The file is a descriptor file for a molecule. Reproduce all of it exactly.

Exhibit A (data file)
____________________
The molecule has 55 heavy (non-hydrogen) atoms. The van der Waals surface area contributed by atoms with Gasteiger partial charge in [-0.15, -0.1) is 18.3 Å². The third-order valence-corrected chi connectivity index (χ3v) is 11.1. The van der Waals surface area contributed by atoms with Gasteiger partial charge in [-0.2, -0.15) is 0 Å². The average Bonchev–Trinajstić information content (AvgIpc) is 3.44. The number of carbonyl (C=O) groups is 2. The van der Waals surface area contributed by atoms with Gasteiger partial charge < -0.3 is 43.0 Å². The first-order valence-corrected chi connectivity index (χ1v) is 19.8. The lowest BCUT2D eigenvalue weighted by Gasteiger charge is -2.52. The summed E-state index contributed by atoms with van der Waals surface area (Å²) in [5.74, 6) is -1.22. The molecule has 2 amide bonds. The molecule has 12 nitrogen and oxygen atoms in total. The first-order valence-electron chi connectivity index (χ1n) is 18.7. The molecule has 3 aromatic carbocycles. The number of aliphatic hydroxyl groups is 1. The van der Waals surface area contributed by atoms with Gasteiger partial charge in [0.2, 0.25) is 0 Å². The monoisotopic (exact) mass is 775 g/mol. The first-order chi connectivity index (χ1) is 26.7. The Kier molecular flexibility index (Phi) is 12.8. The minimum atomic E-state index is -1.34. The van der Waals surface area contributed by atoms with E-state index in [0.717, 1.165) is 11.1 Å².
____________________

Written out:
The molecule has 55 heavy (non-hydrogen) atoms. The van der Waals surface area contributed by atoms with Gasteiger partial charge in [-0.15, -0.1) is 18.3 Å². The third-order valence-corrected chi connectivity index (χ3v) is 11.1. The van der Waals surface area contributed by atoms with Gasteiger partial charge in [-0.2, -0.15) is 0 Å². The average Bonchev–Trinajstić information content (AvgIpc) is 3.44. The number of carbonyl (C=O) groups is 2. The van der Waals surface area contributed by atoms with Gasteiger partial charge < -0.3 is 43.0 Å². The first-order valence-corrected chi connectivity index (χ1v) is 19.8. The lowest BCUT2D eigenvalue weighted by Gasteiger charge is -2.52. The summed E-state index contributed by atoms with van der Waals surface area (Å²) in [5.74, 6) is -1.22. The molecule has 2 amide bonds. The molecule has 12 nitrogen and oxygen atoms in total. The first-order valence-electron chi connectivity index (χ1n) is 18.7. The molecule has 3 aromatic carbocycles. The number of aliphatic hydroxyl groups is 1. The van der Waals surface area contributed by atoms with Gasteiger partial charge in [0.2, 0.25) is 0 Å². The monoisotopic (exact) mass is 775 g/mol. The first-order chi connectivity index (χ1) is 26.7. The Kier molecular flexibility index (Phi) is 12.8. The minimum atomic E-state index is -1.34. The van der Waals surface area contributed by atoms with E-state index in [0.717, 1.165) is 11.1 Å².